Do you ever wonder what happens to math and statistics majors? The grab jobs at places like the Dallas Fed, writing missives on the housing market, suitable for anyone who needs information on a speech. http://www.dallasfed.org/research/papers/2011/index.html#wp1104.
Some math majors end up calculating hedge costs. A week or so I mentioned those costs, which are important to minimize for any company's hedging effectiveness. It is important to be reminded that market volatility impacts hedging costs: increased volatility means an increased hedge cost. Secondary Marketing departments usually have to contend with a wider bid/ask spread for hedge securities in volatile markets as Broker Dealers widen their prices slightly. Loan sellers may have to contend with a slight time difference between when a block of whole loans are sold and when the hedge is bought back, which may work for or against the P&L. Keep in mind, however, that volatility impacts the spread between best efforts loan sale prices and mandatory prices - namely the price spread between the two increases, helping those companies that hedge. Investors are expecting that their hedge costs will increase and therefore they reduce what they are willing to pay for unclosed loans to offset the increased cost.
But from an originator's angle, increased market volatility (rate sheet prices going up and down during the day) also has adverse effects on pull through (typically decreasing) and renegotiations (typically increasing). So although the factors listed in the paragraph above may be somewhat foreign to an originator or underwriter, they may impact rate sheet pricing - ask your "Secondary Dude (or Dudette)" about what they mean for your daily pricing.
Yesterday's fixed-income markets saw some volatility yesterday, but unfortunately for lenders the direction was toward lower MBS prices and higher rates. The news primarily consisted of a higher-than-expected print on import prices, the IMF's preparations for another bailout to Greece (to replace the last one), and the Treasury's $32 billion 3-yr note auction. Current coupon MBS prices worsened between .125-.250 on average volume while the 10-yr Note dropped nearly .5 and closed at a yield of 3.20%. Traders are definitely seeing the MBS production mix shift from 4.5's and 5's down to primarily 4's (which include 4.25%-4.625% conventional mortgages) although origination is extremely light (barely making $1 billion per day over the past few weeks).
Today we've already had mortgage applications for last week, which the MBA said increased 8.2%. The refi number was +9%, hitting its highest level since mid-March, and purchases were up nearly 7%. The 4-week moving average is up nearly 3%, and refi's account for over 63% of all applications. We also had the March Trade Deficit clock in at $48.18 billion, up from $45.44 billion in February. At 11AM MST the Treasury auctions $24 billion in 10-year notes, which currently is sitting around 3.22% and MBS prices are worse by about .125.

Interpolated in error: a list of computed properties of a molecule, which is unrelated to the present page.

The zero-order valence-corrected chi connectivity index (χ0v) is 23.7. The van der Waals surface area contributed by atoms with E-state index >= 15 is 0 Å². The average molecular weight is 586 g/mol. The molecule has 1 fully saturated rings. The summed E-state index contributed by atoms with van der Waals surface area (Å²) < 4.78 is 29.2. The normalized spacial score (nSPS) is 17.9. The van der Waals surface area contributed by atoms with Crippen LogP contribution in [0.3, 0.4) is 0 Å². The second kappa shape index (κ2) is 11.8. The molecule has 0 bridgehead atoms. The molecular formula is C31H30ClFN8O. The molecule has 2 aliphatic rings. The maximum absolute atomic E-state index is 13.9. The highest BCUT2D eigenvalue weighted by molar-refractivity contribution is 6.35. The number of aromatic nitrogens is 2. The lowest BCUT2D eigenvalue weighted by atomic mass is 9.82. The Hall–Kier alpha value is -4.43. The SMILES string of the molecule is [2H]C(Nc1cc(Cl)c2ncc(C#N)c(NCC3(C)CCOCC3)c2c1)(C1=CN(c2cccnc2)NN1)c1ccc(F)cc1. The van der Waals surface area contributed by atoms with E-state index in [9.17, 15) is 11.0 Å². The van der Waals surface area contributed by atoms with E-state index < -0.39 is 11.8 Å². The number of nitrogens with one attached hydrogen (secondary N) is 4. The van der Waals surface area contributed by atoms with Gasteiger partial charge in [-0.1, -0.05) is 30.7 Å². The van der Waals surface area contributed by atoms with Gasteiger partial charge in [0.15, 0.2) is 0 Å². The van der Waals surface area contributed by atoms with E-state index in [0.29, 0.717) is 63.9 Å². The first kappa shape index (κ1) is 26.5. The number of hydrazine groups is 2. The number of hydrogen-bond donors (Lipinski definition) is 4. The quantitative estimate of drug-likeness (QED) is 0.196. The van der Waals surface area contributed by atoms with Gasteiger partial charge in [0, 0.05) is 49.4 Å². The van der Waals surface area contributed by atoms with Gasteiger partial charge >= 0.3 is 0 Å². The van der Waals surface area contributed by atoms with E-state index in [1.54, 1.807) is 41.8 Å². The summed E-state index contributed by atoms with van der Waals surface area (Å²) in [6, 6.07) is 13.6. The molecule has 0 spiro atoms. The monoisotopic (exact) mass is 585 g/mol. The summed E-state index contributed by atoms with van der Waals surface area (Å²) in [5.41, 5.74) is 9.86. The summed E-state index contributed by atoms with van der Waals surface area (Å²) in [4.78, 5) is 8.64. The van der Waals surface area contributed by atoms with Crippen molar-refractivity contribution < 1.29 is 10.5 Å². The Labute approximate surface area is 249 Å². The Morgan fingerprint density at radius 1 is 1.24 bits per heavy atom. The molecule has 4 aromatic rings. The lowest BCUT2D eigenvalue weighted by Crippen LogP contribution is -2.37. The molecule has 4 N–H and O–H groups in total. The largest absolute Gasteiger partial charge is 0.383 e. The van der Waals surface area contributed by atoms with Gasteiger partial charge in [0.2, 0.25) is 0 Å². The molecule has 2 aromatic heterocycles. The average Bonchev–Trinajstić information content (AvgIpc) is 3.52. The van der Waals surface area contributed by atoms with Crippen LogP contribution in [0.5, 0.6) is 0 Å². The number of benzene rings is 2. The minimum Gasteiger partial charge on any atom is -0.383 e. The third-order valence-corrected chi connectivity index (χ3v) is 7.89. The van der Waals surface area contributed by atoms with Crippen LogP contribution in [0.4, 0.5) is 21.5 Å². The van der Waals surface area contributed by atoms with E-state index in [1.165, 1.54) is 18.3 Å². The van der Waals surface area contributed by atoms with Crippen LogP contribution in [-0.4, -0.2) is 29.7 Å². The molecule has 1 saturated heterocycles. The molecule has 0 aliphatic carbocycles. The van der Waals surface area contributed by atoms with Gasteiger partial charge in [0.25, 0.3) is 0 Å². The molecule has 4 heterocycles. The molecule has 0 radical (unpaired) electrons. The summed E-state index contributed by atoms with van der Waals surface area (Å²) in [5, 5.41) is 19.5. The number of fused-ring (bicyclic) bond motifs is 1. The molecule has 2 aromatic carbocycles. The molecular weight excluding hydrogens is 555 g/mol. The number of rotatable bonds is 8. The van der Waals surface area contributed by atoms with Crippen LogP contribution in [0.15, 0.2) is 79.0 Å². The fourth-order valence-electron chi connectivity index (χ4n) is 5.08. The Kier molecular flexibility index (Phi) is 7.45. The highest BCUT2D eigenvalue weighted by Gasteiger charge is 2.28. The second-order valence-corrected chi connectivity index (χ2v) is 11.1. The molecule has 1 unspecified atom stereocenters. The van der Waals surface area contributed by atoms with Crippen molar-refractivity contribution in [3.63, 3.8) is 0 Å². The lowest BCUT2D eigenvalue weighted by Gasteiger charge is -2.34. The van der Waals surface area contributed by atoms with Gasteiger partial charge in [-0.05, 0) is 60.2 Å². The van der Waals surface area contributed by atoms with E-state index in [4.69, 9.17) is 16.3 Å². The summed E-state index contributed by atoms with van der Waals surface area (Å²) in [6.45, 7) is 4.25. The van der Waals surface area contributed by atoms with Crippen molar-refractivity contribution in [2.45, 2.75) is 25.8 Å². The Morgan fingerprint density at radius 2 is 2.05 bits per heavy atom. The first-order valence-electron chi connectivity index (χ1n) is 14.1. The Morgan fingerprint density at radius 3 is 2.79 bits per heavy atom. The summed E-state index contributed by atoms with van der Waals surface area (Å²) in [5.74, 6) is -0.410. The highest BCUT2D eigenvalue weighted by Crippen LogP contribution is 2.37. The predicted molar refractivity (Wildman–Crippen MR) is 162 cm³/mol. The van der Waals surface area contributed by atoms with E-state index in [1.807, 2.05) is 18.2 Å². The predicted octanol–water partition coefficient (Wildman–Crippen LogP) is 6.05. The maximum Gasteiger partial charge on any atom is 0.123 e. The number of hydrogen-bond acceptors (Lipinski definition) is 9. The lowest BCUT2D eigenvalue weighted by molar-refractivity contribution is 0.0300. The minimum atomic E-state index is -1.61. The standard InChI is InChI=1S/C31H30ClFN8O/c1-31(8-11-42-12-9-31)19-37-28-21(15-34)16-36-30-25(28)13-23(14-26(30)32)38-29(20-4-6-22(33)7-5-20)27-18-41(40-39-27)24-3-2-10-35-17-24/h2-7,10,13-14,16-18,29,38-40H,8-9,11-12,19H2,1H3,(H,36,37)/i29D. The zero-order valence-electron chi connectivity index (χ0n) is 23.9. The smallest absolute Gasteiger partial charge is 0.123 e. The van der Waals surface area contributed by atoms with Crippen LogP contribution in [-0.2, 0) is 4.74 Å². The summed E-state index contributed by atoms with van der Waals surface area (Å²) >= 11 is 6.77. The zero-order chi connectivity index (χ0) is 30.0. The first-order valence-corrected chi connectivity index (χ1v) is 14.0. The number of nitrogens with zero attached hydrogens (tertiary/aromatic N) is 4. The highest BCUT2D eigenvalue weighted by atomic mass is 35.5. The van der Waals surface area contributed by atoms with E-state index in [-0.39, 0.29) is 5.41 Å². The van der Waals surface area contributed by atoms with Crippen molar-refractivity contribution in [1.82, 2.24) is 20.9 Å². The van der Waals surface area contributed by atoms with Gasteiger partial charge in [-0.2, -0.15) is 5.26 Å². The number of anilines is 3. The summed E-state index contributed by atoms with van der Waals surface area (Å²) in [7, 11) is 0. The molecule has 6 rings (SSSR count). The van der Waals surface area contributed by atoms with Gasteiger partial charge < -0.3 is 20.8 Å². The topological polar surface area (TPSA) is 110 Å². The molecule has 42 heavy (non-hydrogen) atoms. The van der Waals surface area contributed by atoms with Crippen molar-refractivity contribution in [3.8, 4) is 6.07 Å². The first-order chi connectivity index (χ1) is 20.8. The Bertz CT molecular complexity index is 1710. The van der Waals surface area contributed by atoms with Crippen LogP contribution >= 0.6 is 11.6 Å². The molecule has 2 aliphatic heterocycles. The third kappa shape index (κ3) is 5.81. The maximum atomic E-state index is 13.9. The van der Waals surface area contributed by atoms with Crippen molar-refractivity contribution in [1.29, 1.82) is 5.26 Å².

Three Cajuns go down to Mexico to celebrate college graduation. They get drunk while discussing why they seem to have displaced all the minorities as the butt of jokes, and wake up in jail, only to find that they are to be executed in the morning though none of them can remember what they did the night before.
The first one, Henri, is strapped in the electric chair, and is asked if he has any last words. He says, "I just graduated from Nichols State in Thibodaux, Louisiana and believe in the almighty power of God to intervene on the behalf of the innocent."
They throw the switch and nothing happens. They all immediately fall to the floor on their knees, beg for Henri's forgiveness, and release him.
The second, Gaston, is strapped in and gives his last words, "I just graduated from McNeese State in Lake Charles, Louisiana and I believe in the power of justice to intervene on the part of the innocent."
They throw the switch and, again, nothing happens. Again, they all immediately fall to their knees, beg for his forgiveness, and release him.
The last one, Boudreaux, is strapped in and he says, "Well, den, I'm from the University of Louisiana in Lafayette and I just graduated wit ma degree in Electrical Engineering, and I'll tell you right now, you ain't gonna electrocute nobody if you don't plug this ting in."